“I think we’re past the guesswork on whether we play 20 conference games or more than that,” Purdue coach Matt Painter said Friday. “We’re trying to get everybody set like in terms of MTEs (multi-team events), figuring out when to play the ACC-Big Ten challenge.”

Painter, who was part of the NCAA committee that recommended how to start the season, noted part of the uncertainty stems from differing protocols imposed by campus, city and state officials.

In Indianapolis, Vaughn believes the convention center, nearby hotels, restaurants and downtown businesses, many within walking distance of the venue, could safely accommodate up to 24 teams. The 745,000-square foot facility would feature six basketball courts and two competition courts.

Anyone entering the convention center would undergo saliva-based rapid response testing, which would be sent to a third-party lab for results. Others venues could be added, too, potentially with more fans, if the case numbers decline.

If there is a taker, the event also could serve as a dry run for the 2021 Final Four, also slated for Indy.

“It’s not going to hurt,” Vaughn said. “I can tell you all the planning we’re doing right now is the same for a Final Four that’s been scheduled here for any other year. But it would be nice to have this experience under our belt to see if it can be done.”

Maui Invitational moving to North Carolina during pandemic

Brian Spurlock-USA TODAY Sports
1 Comment

ASHEVILLE, N.C. — The Maui Invitational is moving to the mainland during the coronavirus pandemic.

One of the premier preseason tournaments on the college basketball schedule, the Maui Invitational will be played at the Harrah’s Cherokee Center in downtown Asheville, North Carolina.

Dates for the tournament announced Friday have yet to be finalized. The NCAA announced Wednesday that the college basketball season will begin Nov. 25.

This year’s Maui Invitational field includes Alabama, Davidson, Indiana, North Carolina, Providence, Stanford, Texas and UNLV.

All teams, staff, officials, and personnel will be in a bubble environment that limits their movement and interaction outside the venue.

Burton eligible at Texas Tech after 2 seasons at Wichita State

Peter G. Aiken-USA TODAY Sports
7 Comments

LUBBOCK, Texas — Junior guard Jamarius Burton has been granted a waiver from the NCAA that makes him eligible to play this season for Texas Tech after starting 52 games the past two seasons for Wichita State.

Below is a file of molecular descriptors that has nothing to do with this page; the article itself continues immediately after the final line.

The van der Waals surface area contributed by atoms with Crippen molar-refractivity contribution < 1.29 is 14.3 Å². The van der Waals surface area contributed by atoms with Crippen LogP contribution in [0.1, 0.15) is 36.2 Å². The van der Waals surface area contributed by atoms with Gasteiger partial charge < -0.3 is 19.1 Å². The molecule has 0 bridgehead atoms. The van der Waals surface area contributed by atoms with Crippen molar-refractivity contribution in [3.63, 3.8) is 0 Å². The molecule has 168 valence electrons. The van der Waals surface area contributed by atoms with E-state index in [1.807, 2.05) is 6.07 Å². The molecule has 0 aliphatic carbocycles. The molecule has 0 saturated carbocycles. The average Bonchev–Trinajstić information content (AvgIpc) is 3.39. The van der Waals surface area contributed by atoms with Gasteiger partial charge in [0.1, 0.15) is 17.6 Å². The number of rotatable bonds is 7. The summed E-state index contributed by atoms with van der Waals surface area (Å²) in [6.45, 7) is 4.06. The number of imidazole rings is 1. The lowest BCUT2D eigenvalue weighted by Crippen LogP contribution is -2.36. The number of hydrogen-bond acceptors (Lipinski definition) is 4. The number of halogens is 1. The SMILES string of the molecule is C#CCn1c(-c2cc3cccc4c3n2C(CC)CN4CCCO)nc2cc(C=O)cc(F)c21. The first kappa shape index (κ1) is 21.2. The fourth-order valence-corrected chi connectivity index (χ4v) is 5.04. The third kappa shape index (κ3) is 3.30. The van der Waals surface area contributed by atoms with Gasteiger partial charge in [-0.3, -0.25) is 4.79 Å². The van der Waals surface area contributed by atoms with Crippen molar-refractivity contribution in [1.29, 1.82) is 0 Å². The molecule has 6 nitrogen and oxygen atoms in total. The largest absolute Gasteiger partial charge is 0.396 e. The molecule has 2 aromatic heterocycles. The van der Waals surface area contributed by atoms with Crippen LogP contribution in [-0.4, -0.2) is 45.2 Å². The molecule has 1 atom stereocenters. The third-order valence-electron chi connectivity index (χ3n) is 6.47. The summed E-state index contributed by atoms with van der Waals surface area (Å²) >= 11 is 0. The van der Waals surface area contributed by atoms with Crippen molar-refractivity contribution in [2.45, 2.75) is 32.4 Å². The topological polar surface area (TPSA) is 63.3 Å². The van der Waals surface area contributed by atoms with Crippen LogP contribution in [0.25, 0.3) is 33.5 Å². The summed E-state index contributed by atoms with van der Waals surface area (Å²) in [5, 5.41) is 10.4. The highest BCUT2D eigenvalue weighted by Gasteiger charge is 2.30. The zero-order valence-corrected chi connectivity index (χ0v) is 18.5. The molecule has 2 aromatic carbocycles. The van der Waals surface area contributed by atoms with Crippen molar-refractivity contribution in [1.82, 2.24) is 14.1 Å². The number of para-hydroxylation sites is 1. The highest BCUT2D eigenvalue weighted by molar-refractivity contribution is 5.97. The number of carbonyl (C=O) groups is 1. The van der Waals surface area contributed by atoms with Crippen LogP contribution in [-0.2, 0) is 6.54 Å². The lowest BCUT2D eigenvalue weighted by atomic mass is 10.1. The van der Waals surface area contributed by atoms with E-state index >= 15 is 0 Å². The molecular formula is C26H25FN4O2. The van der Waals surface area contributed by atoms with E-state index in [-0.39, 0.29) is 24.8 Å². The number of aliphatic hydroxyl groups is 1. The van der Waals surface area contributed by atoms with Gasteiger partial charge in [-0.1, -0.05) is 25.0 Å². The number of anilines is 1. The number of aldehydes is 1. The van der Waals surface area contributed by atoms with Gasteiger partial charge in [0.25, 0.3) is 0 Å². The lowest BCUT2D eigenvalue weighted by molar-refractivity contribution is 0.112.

Texas Tech coach Chris Beard announced the waiver Thursday, which came five months after Burton signed with the Big 12 team.

Burton has two seasons of eligibility remaining, as well as a redshirt season he could utilize. He averaged 10.3 points and 3.4 assists per game as a sophomore at Wichita State, where he played 67 games overall.

Burton is from Charlotte. He helped lead Independence High School to a 31-1 record and the North Carolina Class 4A state championship as a senior there.

NCAA season set to open day before Thanksgiving

Getty Images
4 Comments

The NCAA men’s and women’s basketball season will begin on Nov. 25, the day before Thanksgiving.

The Division I Council voted Wednesday to push the start date back from the originally scheduled Nov. 10 as one of several precautions against the spread of coronavirus.

The later start date coincides with the decision most schools made to send students home from Thanksgiving until January out of concern about a potential late-fall and early-winter flareup of COVID-19. Closed campuses could serve as a quasi bubble for players and provide a window for non-conference games.

The maximum number of regular-season games has been reduced from 31 to 27. The minimum number of games for consideration for the NCAA Tournament was cut from 25 to 13.

Teams can start preseason practices Oct. 14 but will be allowed to work out 12 hours per week beginning Monday.

No scrimmages against other teams or exhibitions are allowed.

In other action, the council voted to extend the recruiting dead period for all sports through Dec. 31. In-person recruiting is not allowed during a dead period, though phone calls and other correspondence are allowed.

The men’s and women’s basketball oversight committees had jointly recommended a start date of Nov. 21, which would have allowed for games to be played on the weekend before Thanksgiving. The council opted not to do that to avoid a conflict with regular-season football games.

The council is scheduled to meet again Oct. 13-14 and could delay the start date and change other pieces of the basketball framework if circumstances surrounding the virus warrant.